Resources | LpR Article | Technologies | Smart Lighting & IoT | Bluetooth | Jan 31, 2019

Qualified Bluetooth Mesh – Making Lighting Controls Future-Proof

LpR 69 Article, page 88: At Lightfair USA, Siegfried Luger met with Patrick Durand, Worldwide Technical Director at Future Lighting Solutions. One of Mr. Durand’s striking statements was: “Basically, what we need is to future-proof lighting control.” This was the first time that this important aspect was so clearly addressed by a representative of the industry. This led us to asking Mr. Durand to provide LED professional with a technical article to clarify the current situation, explain the technical background that led him to making that statement and to give an idea of which requirements a controls solution must fulfill to be truly future-proof.

Building infrastructure is usually designed to last for decades. This is no different for lighting equipment. When a building owner or building manager decides to invest in lighting control they need to have the confidence that their decision is going to be the right one not just for the next couple of years, but for the next decade, or more. But today the bombardment of all the new technologies that are being introduced causes a building manager to say, “I’ll wait until the technology landscape matures where one technology wins.” With a future-proof lighting control system, there would be no need to have that type of concern. The idea sounds simple, but we need to figure out how to achieve it.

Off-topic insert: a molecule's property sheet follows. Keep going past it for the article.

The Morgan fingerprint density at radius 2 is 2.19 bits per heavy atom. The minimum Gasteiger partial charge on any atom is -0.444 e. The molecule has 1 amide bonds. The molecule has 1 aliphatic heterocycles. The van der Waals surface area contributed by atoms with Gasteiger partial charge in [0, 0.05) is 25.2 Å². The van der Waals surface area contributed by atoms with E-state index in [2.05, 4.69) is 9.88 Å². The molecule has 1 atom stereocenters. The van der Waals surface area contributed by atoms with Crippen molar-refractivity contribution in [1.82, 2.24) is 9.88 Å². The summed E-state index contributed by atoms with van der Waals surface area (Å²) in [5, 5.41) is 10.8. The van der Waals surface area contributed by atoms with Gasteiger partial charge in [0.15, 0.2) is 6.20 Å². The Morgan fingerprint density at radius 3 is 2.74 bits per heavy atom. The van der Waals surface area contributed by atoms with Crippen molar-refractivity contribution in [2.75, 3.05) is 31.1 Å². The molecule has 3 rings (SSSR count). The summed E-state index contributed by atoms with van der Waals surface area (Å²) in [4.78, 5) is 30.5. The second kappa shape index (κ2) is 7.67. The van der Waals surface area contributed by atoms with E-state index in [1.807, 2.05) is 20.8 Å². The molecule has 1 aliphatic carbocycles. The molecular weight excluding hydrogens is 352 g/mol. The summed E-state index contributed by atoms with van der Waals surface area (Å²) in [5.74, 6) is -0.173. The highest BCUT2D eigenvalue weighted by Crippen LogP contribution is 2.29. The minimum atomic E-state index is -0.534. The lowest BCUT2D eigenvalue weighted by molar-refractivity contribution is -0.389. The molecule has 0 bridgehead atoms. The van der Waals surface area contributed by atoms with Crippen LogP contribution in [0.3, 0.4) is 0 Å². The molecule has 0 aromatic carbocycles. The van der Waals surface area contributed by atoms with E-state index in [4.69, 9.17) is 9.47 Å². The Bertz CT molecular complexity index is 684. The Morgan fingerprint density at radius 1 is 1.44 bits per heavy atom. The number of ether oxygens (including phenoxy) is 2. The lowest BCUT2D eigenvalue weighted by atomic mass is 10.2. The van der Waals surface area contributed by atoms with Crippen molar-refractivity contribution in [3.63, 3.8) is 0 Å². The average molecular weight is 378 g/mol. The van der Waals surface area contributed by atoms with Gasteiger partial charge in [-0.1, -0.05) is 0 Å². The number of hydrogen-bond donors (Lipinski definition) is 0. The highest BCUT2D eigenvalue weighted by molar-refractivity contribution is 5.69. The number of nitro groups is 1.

The Basics of a Future-Proof Installation

As a first step, it is necessary to start with a basic installation: a switch, a sensor/controller and nothing more. There shouldn’t be any gateways; no gateway for commissioning; no gateway for controlling. However, the system needs to be able to optionally add a gateway. The gateway, in this case, is just a protocol translator, nothing else. It is not like a ZigBee gateway/server for large installations where the ZigBee gateway manages the network and if the main gateway fails, there is potentially a single point of failure for the entire system. The future-proof lighting control gateway is simply a bridge from the wireless protocol to, say, a BACnet building management system, or KNX system, or Cloudbased system, or even a technology that’s going to be invented several years from now.